Review: Conglomerate 451
Review copy provided by publisher
I always love to see unique applications of genres, like when RPGs break away from traditional fantasy or puzzle mechanics find their way into unexpected settings. The dungeon crawler genre is admittedly a small one, so its no surprise that most of its big names like Legend of Grimrock stick to familiar ground. I had high hopes for Conglomerate 451, a project that took a unique cyberpunk approach to grid exploration and party management. But with every additional hour I put into scouring the city and neutralizing thugs, the experience rang more and more hollow.
The city is known simply as the Conglomerate, a nigh-infinite sprawl of glittering office towers, crumbling apartment blocks, and shadowy passages. Corruption in inevitable in a metropolis so vast, and sector 451 is currently bearing the worst of it under the crushing grip of four unchecked corporations. The Senate has granted you the power to form a special agency focused on wresting control from these disaster capitalists, and equipped you with everything a black ops commander needs to raise hell in a cyberpunk hellhole. Your field agents are all cloned from choice DNA, your funds and tech are salvaged from the missions you undertake, and your primary means of influence is deadly force. Build your team right and pick the right missions, and you might just take down these corporate overlords for your government overlords. Ahh, progress.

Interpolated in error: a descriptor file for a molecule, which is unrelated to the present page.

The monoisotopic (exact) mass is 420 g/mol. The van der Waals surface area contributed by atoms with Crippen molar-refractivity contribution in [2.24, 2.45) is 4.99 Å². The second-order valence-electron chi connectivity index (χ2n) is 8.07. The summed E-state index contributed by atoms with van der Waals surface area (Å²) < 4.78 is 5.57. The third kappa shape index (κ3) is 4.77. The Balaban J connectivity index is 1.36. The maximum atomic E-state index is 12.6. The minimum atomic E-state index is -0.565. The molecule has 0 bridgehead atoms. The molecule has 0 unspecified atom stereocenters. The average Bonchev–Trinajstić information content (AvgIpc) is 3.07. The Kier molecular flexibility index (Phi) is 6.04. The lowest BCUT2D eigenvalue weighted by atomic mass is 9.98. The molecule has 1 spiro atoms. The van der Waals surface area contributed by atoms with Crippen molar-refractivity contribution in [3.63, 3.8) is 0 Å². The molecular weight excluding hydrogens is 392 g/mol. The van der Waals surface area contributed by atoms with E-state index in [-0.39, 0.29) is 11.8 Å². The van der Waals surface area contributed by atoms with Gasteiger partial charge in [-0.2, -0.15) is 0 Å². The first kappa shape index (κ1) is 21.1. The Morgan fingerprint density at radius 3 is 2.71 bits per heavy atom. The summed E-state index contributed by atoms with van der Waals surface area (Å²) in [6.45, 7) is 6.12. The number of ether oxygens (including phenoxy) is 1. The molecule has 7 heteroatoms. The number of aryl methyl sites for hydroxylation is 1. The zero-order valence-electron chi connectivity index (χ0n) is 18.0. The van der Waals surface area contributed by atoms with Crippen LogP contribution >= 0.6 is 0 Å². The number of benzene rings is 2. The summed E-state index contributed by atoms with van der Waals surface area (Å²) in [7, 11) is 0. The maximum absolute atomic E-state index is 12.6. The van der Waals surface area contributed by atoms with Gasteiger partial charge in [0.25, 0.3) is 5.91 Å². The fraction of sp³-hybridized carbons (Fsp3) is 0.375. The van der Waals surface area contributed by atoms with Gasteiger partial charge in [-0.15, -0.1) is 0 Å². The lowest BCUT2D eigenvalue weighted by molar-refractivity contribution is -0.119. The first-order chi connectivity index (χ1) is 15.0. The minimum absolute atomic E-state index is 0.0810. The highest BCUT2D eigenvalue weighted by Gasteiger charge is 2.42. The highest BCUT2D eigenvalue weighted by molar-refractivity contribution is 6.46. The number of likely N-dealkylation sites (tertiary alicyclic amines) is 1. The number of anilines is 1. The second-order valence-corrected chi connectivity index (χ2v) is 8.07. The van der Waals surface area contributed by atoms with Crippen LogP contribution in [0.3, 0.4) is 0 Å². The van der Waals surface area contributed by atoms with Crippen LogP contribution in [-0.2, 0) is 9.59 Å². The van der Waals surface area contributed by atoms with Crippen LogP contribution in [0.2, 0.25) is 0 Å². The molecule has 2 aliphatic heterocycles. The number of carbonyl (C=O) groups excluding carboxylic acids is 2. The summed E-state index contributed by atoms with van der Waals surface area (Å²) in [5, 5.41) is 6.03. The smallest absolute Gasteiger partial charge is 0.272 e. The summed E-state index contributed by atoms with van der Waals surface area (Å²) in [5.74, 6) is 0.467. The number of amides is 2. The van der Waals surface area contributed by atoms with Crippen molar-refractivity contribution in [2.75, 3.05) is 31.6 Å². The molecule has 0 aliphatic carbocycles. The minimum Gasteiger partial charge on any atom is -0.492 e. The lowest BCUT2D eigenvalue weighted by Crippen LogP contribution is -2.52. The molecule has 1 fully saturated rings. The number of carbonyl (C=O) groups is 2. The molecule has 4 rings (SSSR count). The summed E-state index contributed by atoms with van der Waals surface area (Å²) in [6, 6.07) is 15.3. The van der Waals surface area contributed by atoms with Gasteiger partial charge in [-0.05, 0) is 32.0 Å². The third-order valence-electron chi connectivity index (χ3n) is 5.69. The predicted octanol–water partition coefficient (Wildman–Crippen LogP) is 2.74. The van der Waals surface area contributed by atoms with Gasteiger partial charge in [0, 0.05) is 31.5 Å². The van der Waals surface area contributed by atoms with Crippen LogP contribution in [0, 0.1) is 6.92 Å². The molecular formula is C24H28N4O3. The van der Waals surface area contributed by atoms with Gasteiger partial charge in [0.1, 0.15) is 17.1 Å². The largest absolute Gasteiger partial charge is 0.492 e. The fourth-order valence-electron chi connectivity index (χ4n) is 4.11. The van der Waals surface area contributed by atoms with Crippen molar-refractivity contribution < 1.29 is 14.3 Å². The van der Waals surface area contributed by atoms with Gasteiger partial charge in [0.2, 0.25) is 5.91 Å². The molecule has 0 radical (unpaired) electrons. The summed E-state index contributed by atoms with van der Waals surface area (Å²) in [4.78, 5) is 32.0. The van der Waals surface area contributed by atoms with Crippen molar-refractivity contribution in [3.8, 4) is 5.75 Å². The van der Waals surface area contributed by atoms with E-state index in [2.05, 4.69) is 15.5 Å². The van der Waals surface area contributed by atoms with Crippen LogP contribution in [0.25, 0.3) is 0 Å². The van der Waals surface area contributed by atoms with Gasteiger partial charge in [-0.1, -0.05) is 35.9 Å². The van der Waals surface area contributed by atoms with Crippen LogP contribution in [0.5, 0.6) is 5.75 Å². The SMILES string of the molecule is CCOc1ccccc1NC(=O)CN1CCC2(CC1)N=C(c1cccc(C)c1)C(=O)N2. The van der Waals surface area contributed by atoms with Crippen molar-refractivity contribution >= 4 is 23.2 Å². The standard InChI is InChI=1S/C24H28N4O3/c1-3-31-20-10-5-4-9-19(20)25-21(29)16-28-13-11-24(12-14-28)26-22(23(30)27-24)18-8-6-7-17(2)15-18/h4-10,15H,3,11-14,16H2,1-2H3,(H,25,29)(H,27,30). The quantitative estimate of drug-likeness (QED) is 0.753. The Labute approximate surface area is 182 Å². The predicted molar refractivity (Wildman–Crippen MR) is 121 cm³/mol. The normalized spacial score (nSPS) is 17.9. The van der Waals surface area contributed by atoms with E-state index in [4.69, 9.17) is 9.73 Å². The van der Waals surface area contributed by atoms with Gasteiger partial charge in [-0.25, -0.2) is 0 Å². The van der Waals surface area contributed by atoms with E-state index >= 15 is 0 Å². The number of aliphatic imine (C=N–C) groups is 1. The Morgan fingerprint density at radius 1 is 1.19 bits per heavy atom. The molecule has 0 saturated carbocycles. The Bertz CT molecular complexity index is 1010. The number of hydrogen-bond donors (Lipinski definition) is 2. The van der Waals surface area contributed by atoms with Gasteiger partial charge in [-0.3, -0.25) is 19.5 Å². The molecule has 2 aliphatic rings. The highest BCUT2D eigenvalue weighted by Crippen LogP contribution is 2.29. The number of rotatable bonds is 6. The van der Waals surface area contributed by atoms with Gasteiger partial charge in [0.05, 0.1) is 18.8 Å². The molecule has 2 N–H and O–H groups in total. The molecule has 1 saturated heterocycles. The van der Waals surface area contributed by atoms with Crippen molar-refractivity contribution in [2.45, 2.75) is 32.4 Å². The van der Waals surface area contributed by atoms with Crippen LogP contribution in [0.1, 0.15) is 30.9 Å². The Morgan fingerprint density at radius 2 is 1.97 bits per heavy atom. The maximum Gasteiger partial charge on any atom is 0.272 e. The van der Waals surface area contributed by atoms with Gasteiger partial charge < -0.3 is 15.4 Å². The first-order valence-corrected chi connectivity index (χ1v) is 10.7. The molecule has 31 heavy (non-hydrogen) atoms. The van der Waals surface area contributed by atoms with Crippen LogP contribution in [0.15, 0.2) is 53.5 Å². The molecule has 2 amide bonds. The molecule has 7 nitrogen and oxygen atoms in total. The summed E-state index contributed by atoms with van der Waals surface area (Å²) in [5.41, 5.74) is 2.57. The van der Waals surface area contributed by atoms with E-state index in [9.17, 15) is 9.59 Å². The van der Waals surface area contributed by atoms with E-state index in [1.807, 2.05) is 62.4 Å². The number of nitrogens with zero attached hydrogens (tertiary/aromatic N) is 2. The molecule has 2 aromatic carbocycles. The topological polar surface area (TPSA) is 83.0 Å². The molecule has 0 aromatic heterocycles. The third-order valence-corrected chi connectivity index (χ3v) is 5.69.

There are two layers to the gameplay here, and we might as well start with agency management. To complete missions you’ll need field teams, and you make those by cloning and equipping agents. Cloning can be done freely, and takes you through the process of selecting one of ultimately eight classes, picking four active skills from their full repertoire of six to eight, adding any DNA bonuses you may have unlocked via research, and then running them through the bio-printer. Agents are automatically equipped with basic weapons and shields for their class, which you can upgrade with money and tech for basic stat increases, or with SPUs recovered from missions which add more varied bonuses. You can also enhance their skills, and grant them specializations when they level up from doing enough missions.
You’ll have more options to customize your agents, but they don’t really add any depth to the experience. Upgrading weapons or skills results in tiny stat boosts, and plugging in SPUs add only slightly more significant boosts. Cybernetic parts are their own tech tree and upgrade system, but again only add new passive bonuses, arranged in such a way that all of your agents are likely to end up with the same set of cyber-bits. During missions you can use credits, tech, and influence to purchase info from hackers, SPUs from traders, software from illicit coders, and drugs from dealers. Most of these are not equipment or upgrades, but rather one-time bonuses to stats, mission rewards, and so on. Most of the time you’ll just be concerned with getting in, getting out, and getting paid.